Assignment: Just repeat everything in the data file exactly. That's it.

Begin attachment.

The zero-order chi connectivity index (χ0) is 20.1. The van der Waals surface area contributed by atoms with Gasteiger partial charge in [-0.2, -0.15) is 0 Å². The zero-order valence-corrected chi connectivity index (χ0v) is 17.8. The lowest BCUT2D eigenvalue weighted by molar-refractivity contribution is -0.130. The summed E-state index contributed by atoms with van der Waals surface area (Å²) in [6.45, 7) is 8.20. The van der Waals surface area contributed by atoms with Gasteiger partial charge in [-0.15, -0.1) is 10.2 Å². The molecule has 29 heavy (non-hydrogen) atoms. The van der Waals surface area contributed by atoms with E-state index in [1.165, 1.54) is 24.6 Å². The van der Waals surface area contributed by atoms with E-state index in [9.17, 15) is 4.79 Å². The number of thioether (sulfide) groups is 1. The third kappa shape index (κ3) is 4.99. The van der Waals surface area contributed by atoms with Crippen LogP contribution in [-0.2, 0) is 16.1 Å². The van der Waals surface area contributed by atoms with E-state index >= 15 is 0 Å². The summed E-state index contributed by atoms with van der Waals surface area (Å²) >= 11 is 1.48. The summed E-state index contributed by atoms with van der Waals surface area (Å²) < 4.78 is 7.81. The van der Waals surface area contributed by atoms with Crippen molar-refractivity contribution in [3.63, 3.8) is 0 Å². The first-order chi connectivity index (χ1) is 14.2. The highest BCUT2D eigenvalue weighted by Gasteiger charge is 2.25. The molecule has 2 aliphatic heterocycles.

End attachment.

The zero-order chi connectivity index (χ0) is 20.1. The van der Waals surface area contributed by atoms with Gasteiger partial charge in [-0.2, -0.15) is 0 Å². The zero-order valence-corrected chi connectivity index (χ0v) is 17.8. The lowest BCUT2D eigenvalue weighted by molar-refractivity contribution is -0.130. The summed E-state index contributed by atoms with van der Waals surface area (Å²) in [6.45, 7) is 8.20. The van der Waals surface area contributed by atoms with Gasteiger partial charge in [-0.15, -0.1) is 10.2 Å². The molecule has 29 heavy (non-hydrogen) atoms. The van der Waals surface area contributed by atoms with E-state index in [1.165, 1.54) is 24.6 Å². The van der Waals surface area contributed by atoms with E-state index in [9.17, 15) is 4.79 Å². The number of thioether (sulfide) groups is 1. The third kappa shape index (κ3) is 4.99. The van der Waals surface area contributed by atoms with Crippen LogP contribution in [-0.2, 0) is 16.1 Å². The van der Waals surface area contributed by atoms with E-state index >= 15 is 0 Å². The summed E-state index contributed by atoms with van der Waals surface area (Å²) >= 11 is 1.48. The summed E-state index contributed by atoms with van der Waals surface area (Å²) < 4.78 is 7.81. The van der Waals surface area contributed by atoms with Crippen molar-refractivity contribution in [3.63, 3.8) is 0 Å². The first-order chi connectivity index (χ1) is 14.2. The highest BCUT2D eigenvalue weighted by Gasteiger charge is 2.25. The molecule has 2 aliphatic heterocycles.